Blackpool has more cases of dementia than anywhere else in the county

More than 2,000 people in Blackpool have demetia
More than 2,000 people in Blackpool have demetia
  • Blackpool is at the centre of a dementia crisis
  • More people in the town suffering from the condition than anywhere else in Lancashire
  • With Blackpool’s population growing older, experts today warned pressures on health services and families will only worsen
  • The average life expectancy for women in Blackpool is 80 while men live to an average of 74
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Blackpool is at the centre of a dementia crisis with more people in the town suffering from the disease than anywhere else in Lancashire.

The most recent statistics compiled by the Alzheimer’s Society show 2,082 people in the resort have been diagnosed with the condition.

We have an ageing population and there must be a concerted effort to raise awareness so that people are equipped to recognise the signs of dementia within family members and friends

And with Blackpool’s population growing older, experts today warned pressures on health services and families will only worsen from the “heartbraking” condition.

Today, at the start of Dementia Awareness Week, Dr Arif Rajpura, Blackpool Council’s Director of Public Health and Chairman of Blackpool Fairness Commission, said: “Dementia is a huge issue on the Fylde coast. We’re likely to get more people with dementia.

“We have an ageing population and there must be a concerted effort to raise awareness so that people are equipped to recognise the signs of dementia within family members and friends.”

Wyre has the second highest amount in Lancashire with 2,070 sufferers, and there are 1,497 people living with the condition in Fylde.

Dementia - an incurable condition which gets progressively worse and causes memory loss and difficulties with thinking and language - is on the rise throughout the whole of the UK.

It is becoming increasingly common as more people, particularly females, are living longer. The average life expectancy for women in Blackpool is 80 while men live to an average of 74.

The condition recently overtook heart disease and cancer as the most common cause of death in women.

Courtney Bickerdike, clinical matron at Clifton hospital in Lytham, said: “Dementia is on the increase in this country and the problem is larger in Blackpool than anywhere else in the north west.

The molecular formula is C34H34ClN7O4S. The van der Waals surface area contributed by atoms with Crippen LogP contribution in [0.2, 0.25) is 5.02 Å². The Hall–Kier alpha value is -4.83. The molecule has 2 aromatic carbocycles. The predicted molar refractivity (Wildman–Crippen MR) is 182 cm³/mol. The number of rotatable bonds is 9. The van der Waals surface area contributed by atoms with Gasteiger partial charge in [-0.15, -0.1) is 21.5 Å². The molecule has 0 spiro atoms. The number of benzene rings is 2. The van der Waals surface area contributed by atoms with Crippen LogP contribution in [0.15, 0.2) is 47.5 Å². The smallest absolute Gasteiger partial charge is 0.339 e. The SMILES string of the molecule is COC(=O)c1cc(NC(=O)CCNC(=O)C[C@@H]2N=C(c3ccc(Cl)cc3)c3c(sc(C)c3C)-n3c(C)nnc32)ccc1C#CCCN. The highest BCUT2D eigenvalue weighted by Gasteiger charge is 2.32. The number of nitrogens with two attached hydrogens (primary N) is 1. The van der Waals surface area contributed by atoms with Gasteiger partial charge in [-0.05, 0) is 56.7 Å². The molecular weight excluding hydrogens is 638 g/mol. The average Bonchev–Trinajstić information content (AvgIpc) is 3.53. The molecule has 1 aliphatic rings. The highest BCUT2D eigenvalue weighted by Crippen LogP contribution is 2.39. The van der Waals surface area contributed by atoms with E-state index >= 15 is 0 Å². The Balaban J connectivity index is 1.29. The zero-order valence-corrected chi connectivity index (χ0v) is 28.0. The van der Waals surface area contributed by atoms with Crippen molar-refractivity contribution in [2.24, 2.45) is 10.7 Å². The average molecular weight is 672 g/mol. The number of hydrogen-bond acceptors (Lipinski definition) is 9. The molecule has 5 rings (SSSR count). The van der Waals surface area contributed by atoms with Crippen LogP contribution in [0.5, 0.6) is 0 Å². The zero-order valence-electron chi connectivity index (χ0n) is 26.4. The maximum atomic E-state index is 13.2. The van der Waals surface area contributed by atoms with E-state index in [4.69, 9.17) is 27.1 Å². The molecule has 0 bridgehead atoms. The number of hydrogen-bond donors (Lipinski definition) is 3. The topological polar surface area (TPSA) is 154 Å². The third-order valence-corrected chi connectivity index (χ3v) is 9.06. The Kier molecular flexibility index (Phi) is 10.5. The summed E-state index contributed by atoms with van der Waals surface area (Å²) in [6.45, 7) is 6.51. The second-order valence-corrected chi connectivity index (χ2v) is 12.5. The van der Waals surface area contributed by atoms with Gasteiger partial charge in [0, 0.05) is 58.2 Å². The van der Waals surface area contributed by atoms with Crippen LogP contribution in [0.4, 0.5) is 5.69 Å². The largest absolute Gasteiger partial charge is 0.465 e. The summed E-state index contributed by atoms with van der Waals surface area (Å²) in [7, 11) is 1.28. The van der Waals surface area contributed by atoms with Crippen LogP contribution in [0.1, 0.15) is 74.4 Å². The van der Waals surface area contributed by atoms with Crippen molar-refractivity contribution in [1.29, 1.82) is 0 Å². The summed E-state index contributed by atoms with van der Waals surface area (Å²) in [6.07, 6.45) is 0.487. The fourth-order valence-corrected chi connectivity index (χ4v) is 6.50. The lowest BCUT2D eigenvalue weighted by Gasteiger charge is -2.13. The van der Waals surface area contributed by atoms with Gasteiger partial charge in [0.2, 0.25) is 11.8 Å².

“It is a heart-breaking condition, which profoundly affects not just the sufferers themselves but the people around them as well.

“We need to do more to help the many people affected because this isn’t a problem that is going to go away - is getting worse all the time as people live longer.”

The Alzheimer’s Society admitted the condition is “a particular problem” in Blackpool.

A spokesman said: “Dementia is a condition which affects so many people.

“More and more people developing the condition as the population ages, so it is a situation that is only going to increase - and it is a particular issue in Blackpool.

“People living with dementia can benefit enormously from the right support. Although a dementia diagnosis can be devastating it should not be regarded as the end but the time to make the right plans and get the right support is in place.”

Dr Arif Rajpura added: “We have an ageing population, so there needs to be a concerted effort to raise awareness among people to recognise the signs of dementia.

“We’re likely to get more people with dementia.

“People need to spend more time helping or supporting friends or relatives, helping your own workplace to be more dementia friendly.

“As a society, this is about everyone, all members of the community, businesses and organisations to be dementia friendly because more of us are going to come into contact with sufferers.

“What we know is that people with lifestyle issues that lead to cardio vascular disease can increase incidents of dementia so leading a healthy lifestyle will reduce the risk of it.”